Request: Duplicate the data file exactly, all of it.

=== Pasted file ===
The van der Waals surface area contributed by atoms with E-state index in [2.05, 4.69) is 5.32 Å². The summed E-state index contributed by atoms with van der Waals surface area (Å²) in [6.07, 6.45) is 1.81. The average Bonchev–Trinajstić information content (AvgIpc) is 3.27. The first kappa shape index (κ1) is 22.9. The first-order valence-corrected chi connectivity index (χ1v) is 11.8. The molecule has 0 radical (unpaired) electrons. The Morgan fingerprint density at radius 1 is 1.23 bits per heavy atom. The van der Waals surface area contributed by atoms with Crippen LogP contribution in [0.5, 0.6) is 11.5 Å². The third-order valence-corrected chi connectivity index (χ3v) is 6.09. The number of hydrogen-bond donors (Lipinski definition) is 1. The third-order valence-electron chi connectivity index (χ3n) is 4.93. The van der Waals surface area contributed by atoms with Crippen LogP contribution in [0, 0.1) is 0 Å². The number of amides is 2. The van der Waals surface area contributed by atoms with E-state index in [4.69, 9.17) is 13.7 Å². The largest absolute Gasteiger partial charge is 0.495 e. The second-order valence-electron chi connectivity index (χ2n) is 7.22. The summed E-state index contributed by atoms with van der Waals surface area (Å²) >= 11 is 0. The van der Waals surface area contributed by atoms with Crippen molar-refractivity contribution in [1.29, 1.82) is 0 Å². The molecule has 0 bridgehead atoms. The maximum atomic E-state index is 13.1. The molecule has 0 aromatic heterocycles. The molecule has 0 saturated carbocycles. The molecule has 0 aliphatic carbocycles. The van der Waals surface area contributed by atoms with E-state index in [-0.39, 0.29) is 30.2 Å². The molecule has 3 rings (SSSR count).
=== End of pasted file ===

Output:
The van der Waals surface area contributed by atoms with E-state index in [2.05, 4.69) is 5.32 Å². The summed E-state index contributed by atoms with van der Waals surface area (Å²) in [6.07, 6.45) is 1.81. The average Bonchev–Trinajstić information content (AvgIpc) is 3.27. The first kappa shape index (κ1) is 22.9. The first-order valence-corrected chi connectivity index (χ1v) is 11.8. The molecule has 0 radical (unpaired) electrons. The Morgan fingerprint density at radius 1 is 1.23 bits per heavy atom. The van der Waals surface area contributed by atoms with Crippen LogP contribution in [0.5, 0.6) is 11.5 Å². The third-order valence-corrected chi connectivity index (χ3v) is 6.09. The number of hydrogen-bond donors (Lipinski definition) is 1. The third-order valence-electron chi connectivity index (χ3n) is 4.93. The van der Waals surface area contributed by atoms with Crippen LogP contribution in [0, 0.1) is 0 Å². The number of amides is 2. The van der Waals surface area contributed by atoms with E-state index in [4.69, 9.17) is 13.7 Å². The largest absolute Gasteiger partial charge is 0.495 e. The second-order valence-electron chi connectivity index (χ2n) is 7.22. The summed E-state index contributed by atoms with van der Waals surface area (Å²) >= 11 is 0. The van der Waals surface area contributed by atoms with Crippen molar-refractivity contribution in [1.29, 1.82) is 0 Å². The molecule has 0 bridgehead atoms. The maximum atomic E-state index is 13.1. The molecule has 0 aromatic heterocycles. The molecule has 0 saturated carbocycles. The molecule has 0 aliphatic carbocycles. The van der Waals surface area contributed by atoms with E-state index in [-0.39, 0.29) is 30.2 Å². The molecule has 3 rings (SSSR count).